Harassment Lawyer In Chicago

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Workplace harassment formUnder Illinois law, harassment occurs when someone knowingly causes emotional distress to someone else. The harasser’s conduct is not necessary to accomplish a reasonable purpose. Instead, their sole intent is to behave in a way they know will upset their victim.

In this post, we’ll take a look at what harassment is, the different types of harassment, and the legal remedies you might pursue if you’ve suffered because of someone else’s harassing behavior. If you need help with pursuing a harassment case, our attorneys can help. Call Wallace Miller today at (312) 261-6193 for your no-cost, no-obligation consultation.

Table Of Contents

    Methods of Harassment

    Harassment in-person is the most obvious type of harassment, in which someone’s words or actions in your presence are harassing. The harasser may also use the phone or an electronic means of communication to harass the victim.

    Types of Harassment

    Many different types of harassment fall under this umbrella term. Some of the most common types include:

    Sexual Harassment

    Sexual harassment can manifest in many different ways, but Illinois recognizes two specific types of sexual harassment. In the first type, a manager, boss, or someone else with authority seeks unwanted sexual contact or a relationship in exchange for a tangible benefit like a pay raise or a promotion. This type could also manifest as a promise not to write up, fire, or otherwise penalize the employee in exchange for a sexual favor. Any number of adverse employment actions could be related to harassment.

    In the second type, a perpetrator creates a hostile work environment by displaying explicit or inappropriate pictures, telling or allowing others to tell sexual jokes, or making sexual comments to other employees.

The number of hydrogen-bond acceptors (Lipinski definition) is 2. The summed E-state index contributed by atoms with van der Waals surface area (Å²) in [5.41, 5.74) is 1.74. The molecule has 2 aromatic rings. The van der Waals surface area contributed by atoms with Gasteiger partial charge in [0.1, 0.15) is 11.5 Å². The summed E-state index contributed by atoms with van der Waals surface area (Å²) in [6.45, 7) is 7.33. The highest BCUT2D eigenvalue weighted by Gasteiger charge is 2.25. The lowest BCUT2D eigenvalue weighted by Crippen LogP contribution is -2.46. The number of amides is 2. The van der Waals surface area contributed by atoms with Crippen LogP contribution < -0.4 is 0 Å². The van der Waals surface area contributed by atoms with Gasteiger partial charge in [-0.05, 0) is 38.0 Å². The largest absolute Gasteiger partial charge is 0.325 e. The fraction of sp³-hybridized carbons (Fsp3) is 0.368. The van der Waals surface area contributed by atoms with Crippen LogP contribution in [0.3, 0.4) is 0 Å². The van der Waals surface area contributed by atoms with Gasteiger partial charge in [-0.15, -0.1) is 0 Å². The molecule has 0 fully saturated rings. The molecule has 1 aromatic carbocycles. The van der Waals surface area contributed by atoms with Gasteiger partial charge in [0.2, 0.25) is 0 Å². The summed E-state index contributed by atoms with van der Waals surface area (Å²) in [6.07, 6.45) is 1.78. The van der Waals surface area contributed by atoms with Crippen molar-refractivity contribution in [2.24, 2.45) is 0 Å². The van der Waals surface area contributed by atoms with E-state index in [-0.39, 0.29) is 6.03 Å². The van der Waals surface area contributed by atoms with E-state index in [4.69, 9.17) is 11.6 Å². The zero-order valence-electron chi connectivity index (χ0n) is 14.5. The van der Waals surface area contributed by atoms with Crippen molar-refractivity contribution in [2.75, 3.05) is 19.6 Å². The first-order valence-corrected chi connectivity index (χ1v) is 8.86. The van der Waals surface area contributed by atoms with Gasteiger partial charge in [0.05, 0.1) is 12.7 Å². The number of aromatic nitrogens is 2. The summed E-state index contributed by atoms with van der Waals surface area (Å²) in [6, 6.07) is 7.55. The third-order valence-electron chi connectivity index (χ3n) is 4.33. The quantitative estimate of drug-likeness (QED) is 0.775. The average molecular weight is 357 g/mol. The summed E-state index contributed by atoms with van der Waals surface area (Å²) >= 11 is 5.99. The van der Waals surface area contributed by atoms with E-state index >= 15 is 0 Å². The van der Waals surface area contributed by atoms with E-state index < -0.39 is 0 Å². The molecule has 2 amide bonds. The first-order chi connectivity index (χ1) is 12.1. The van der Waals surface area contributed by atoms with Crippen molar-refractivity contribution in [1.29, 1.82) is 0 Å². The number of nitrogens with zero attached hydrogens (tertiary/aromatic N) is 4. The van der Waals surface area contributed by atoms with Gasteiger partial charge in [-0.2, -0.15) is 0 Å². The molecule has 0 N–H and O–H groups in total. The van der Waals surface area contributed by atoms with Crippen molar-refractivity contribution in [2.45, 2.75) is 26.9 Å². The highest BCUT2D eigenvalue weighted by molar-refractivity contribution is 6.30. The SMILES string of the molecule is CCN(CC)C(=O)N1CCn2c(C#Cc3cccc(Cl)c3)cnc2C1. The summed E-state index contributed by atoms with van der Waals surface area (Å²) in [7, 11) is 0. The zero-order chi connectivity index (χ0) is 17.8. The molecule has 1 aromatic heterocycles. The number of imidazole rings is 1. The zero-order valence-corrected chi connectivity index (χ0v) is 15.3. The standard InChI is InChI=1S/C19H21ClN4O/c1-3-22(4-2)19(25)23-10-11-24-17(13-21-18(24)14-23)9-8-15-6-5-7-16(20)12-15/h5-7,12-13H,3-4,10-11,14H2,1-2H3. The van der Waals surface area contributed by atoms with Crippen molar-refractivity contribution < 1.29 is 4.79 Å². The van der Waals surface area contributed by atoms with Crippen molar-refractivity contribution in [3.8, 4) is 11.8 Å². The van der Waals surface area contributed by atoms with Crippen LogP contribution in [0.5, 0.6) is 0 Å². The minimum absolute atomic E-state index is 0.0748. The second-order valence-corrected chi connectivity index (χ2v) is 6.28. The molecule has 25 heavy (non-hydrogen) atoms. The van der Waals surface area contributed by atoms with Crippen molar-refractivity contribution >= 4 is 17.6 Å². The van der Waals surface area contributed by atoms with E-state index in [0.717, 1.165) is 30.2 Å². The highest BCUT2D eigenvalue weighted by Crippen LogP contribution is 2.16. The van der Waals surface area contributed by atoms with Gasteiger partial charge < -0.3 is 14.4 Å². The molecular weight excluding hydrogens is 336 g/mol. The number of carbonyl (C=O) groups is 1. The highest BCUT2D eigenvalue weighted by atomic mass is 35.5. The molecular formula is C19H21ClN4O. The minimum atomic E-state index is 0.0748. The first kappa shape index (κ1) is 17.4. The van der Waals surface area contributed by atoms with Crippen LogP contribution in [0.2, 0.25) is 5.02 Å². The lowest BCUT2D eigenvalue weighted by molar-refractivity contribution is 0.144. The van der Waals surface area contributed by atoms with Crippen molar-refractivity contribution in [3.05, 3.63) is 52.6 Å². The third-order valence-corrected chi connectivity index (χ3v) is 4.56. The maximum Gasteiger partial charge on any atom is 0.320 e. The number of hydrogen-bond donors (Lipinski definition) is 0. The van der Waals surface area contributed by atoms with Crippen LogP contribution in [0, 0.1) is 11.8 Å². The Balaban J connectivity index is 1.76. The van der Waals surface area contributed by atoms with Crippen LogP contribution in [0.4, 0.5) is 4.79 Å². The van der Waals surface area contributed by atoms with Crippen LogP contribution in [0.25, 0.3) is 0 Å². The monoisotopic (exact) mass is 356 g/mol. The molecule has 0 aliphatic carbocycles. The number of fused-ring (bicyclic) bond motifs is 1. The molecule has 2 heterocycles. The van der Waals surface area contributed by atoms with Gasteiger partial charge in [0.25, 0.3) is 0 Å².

Racial Harassment

    The Illinois Human Rights Act prohibits anyone from discrimination based on religion, color, or race, among other protected statuses such as sexual orientation, gender identity, and more. This statute applies to anyone who’s experienced harassment or discrimination in the course of their employment while seeking financial credit, public accommodations, or housing. In Illinois, this act is enforced by the Illinois Department of Human Rights. If you have experienced a violation of your rights, a harassment lawyer could use the IHRA to argue your case in court. As with sexual harassment, either direct harassment or a hostile work environment can be harassing behavior.

    Age Harassment

    Thanks to the Age Discrimination in Employment Act of 1967, age is a protected class that’s covered by Title VII of the Civil Rights Act. This act protects older workers from prejudiced and unfair behavior in the workplace. Some common examples of age harassment and discrimination include:

    • Refusing to give an older employee a promotion or only hiring people of a certain age
    • Withholding benefits from older employees that they give to younger employees
    • Keeping older employees from participating in workplace projects
    • Harassing an older employee with crude comments or jokes related to their age
    • Either trying to force an older employee to retire or firing an older employee who doesn’t retire by a specified date

    Disability Harassment